According to a report from USA Today, an unpublicized memo from the Pentagon has ordered the shuttering of Stars and Stripes, a newspaper serving American troops since the Civil War. The memo wants a plan that “dissolves the Stars and Stripes” by Sept. 15 including “specific timeline for vacating government owned/leased space worldwide.”
“The memo ordering the publication’s dissolution claims the administration has the authority to make this move under the president’s fiscal year 2021 defense department budget request,” USA Today’s Kathy Kiely reports. “It zeroed out the $15.5 million annual subsidy for Stars and Stripes. But Congress, which under the Constitution has the power to make decisions about how the public’s money is spent, has not yet approved the president’s request.”
Fifteen senators, including combat veteran Tammy Duckworth, (D-IL), and four Republicans, called on Defense Secretary Mark Esper to “take steps to preserve the funding prerogatives of Congress before allowing any such disruption to take place.” Sen. Lindsey Graham (R-SC) is also speaking out too.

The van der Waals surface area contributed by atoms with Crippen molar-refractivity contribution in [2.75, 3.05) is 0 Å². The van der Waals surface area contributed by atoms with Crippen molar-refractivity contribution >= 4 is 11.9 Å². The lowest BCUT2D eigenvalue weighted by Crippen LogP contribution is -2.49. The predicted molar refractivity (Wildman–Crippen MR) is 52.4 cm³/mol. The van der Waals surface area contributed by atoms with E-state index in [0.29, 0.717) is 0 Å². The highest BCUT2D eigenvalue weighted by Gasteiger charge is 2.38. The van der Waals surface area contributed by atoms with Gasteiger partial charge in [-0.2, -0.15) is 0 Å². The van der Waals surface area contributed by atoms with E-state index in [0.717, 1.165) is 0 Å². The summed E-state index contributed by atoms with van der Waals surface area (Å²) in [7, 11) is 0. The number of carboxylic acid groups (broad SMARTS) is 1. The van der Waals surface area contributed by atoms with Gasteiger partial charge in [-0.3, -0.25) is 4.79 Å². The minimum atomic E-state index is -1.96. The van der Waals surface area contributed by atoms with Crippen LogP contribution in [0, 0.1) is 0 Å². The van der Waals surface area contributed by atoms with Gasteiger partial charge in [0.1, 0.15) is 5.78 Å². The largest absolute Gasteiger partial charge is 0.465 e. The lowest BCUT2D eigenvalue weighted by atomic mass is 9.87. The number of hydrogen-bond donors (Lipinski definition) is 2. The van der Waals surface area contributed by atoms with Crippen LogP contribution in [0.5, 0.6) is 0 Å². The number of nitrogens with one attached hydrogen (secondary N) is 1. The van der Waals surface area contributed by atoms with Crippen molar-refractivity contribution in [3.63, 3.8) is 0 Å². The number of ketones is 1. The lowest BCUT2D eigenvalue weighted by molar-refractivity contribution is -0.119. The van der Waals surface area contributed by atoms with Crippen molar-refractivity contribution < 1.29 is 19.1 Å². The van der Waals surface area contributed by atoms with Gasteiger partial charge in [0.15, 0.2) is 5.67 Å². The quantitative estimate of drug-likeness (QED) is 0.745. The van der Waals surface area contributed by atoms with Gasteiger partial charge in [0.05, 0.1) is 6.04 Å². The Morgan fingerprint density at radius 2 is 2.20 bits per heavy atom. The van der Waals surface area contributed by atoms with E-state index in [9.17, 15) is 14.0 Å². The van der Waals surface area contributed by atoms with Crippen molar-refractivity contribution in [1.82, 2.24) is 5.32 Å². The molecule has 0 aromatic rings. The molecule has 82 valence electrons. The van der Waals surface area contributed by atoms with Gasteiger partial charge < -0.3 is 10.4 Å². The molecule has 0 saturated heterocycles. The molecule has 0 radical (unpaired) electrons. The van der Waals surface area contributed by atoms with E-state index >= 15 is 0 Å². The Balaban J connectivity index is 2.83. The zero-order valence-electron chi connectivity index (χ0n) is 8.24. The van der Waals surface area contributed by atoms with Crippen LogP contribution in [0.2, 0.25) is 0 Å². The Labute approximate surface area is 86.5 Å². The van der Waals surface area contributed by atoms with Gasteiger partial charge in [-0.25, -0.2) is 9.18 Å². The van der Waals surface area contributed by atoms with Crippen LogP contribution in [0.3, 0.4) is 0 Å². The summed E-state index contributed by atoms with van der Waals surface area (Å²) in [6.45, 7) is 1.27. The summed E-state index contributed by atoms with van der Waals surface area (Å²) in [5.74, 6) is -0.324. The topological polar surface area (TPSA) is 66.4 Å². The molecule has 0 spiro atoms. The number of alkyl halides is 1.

“As a veteran who has served overseas, I know the value Stars and Stripes brings to its readers,” he wrote.
Kansas City Star reporter Herbie Teope, an Army veteran, described the decision as a “mistake on monumental levels.”
“I would hope decision makers actually served a day in uniform and knew how important [Stars and Stripes] is for troops to stay in touch with home and how it provides a sense of normalcy during deployments or while stationed overseas,” he explained on Twitter.
Another Army veteran, Paul Rieckhoff, said shuttering Stars and Stripes was “a glaring example of Trump’s disdain for the military and the press combined.”
Navy veteran Keith Humphrey said the news was “unbelievable.” Stars and Stripes “was my lifeline to the world (home) during long deployments,” he noted.
Read the full story over at USA Today.
(Disclaimer: From 2000-2003, Raw Story publisher Roxanne Cooper served as marketing and advertising director for Stars & Stripes in their Tokyo and Washington DC offices)